Last Updated on April 3, 2020
Most of us probably don’t think too carefully about what we throw on before we crawl into bed at night. However, a recent study by The Sleep Judge may inspire you to rethink your bedtime fashion. Recently, The Sleep Judge surveyed over 1,000 people to gauge whether their bedroom attire affects their successes in other areas of their life, and their results suggest that your choice of pajamas can impact your life in the workplace as well as in the bedroom.
Think about what you wear to bed at night. Do you cultivate a polished look, with coordinated pajama tops and bottoms? Or are you more likely to hit the hay in sweats or jeans?
The Sleep Judge survey explored the most common sleep attire worn by men and women and found that 78% of women leaned toward T-shirts and sleeping shorts/pants, whereas 74% of men preferred to wear boxers only. Around two-thirds of both women and men (68% and 66%, respectively) liked to hop between the sheets with nothing on at all.
A significant portion of respondents admitted to being rather careless about their nightwear. Over 40% of both genders admitted to sleeping in clothes they’d worn that day, and around a third of men confessed to sleeping in jeans – sounds uncomfortable!
So, which of these ensembles led to the soundest night’s sleep?
T-shirts and sleeping shorts/pants headed up the list for women, but boxers took the lead for men. Eighty percent of women said they slept better when they wore a matching pajama set, whereas men didn’t report coordinated outfits as a significant source of shut-eye. Interestingly, 82% of men said sleeping in the buff was their best choice for sound sleep, but sleeping nude didn’t make it into the top five for women.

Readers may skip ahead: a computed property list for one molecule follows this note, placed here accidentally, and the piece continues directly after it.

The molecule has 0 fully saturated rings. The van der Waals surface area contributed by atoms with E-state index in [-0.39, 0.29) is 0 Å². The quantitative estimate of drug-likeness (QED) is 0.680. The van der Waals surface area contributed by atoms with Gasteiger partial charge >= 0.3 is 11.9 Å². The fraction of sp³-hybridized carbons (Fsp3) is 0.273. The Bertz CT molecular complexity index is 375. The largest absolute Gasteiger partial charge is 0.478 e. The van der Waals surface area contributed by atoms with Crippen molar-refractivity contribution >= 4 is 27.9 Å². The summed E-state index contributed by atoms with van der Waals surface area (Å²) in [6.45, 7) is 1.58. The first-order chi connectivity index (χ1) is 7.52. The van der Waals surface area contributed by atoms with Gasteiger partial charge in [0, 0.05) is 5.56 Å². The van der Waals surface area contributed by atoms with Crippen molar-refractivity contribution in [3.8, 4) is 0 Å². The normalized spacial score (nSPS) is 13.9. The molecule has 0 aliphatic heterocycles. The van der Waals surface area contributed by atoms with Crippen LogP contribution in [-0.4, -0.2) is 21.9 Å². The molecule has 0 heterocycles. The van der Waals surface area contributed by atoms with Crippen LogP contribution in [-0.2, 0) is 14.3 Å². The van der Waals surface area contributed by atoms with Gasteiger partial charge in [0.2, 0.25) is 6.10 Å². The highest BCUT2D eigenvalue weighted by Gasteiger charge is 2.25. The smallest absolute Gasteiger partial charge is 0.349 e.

Despite knowing which pajamas helped them rest better, both male and female survey respondents confessed to making the occasional poor choice in bedroom attire. Almost 30% of sleepers had dozed off wearing an outfit from their night out on the town, and almost a quarter had fallen asleep in work clothes. Fourteen percent had worn dirty workout clothes to bed, while 8% confessed to wearing clothes dirty enough to stain the bedding.
It seems clear that wearing filthy clothes to bed is a bad idea, if only on a hygienic level. Experts say that sleeping in soiled clothes can lead to skin problems like irritation and acne – plus, we’d imagine, some sour-smelling sheets. However, the survey also found that neglecting your sleep attire can lead to a diminished sex life.
Loungewear and Lovemaking
What you wear to bed, it seems, can make a difference in how often you have sex – and how satisfying that sex is. Men who slept in nothing had more sex than their clothed peers – about 7.4 days per month, compared to 6.3 days for men who wore T-shirts and shorts to bed. Women also had more sexual success when they slept in the nude, getting busy on 7.5 days out of the month. The ladies who had sex least often were those who wore nightgowns (5.8 days per month).
However, the frequency of sex didn’t necessarily relate to the quality of sex, so the study undertook to find out: What sleepwear led to the most sexual satisfaction? For men, it was boxers only, while for women, it was underwear only. It seems that being scantily dressed is a turn-on for both genders.
Sleeping for Success
You’ve heard of dressing for success – well, it seems that strategy applies to the bedroom, as well as the workplace. Survey respondents who wore pajamas in good condition tended to feel more motivated and productive at work than those who donned ratty jammies. Men felt the most motivated when they wore sleeping pants or shorts only to bed, whereas women felt like powerhouses when they flaunted matching pajama sets.
One thing that the study makes clear is that pajamas matter more than you might imagine. Some nighttime outfits contribute to better job performance, while other jammies lead to more satisfaction in the sack. Based on the results of the study, you may want to adjust your nighttime fashion choices to enhance your outcomes during the day.
And once you have your sleepwear sorted, it’s then a good time to turn your attention to other aspects of your sleep environment that have a big effect on your daytime activities: your sheets, pillows, and mattresses.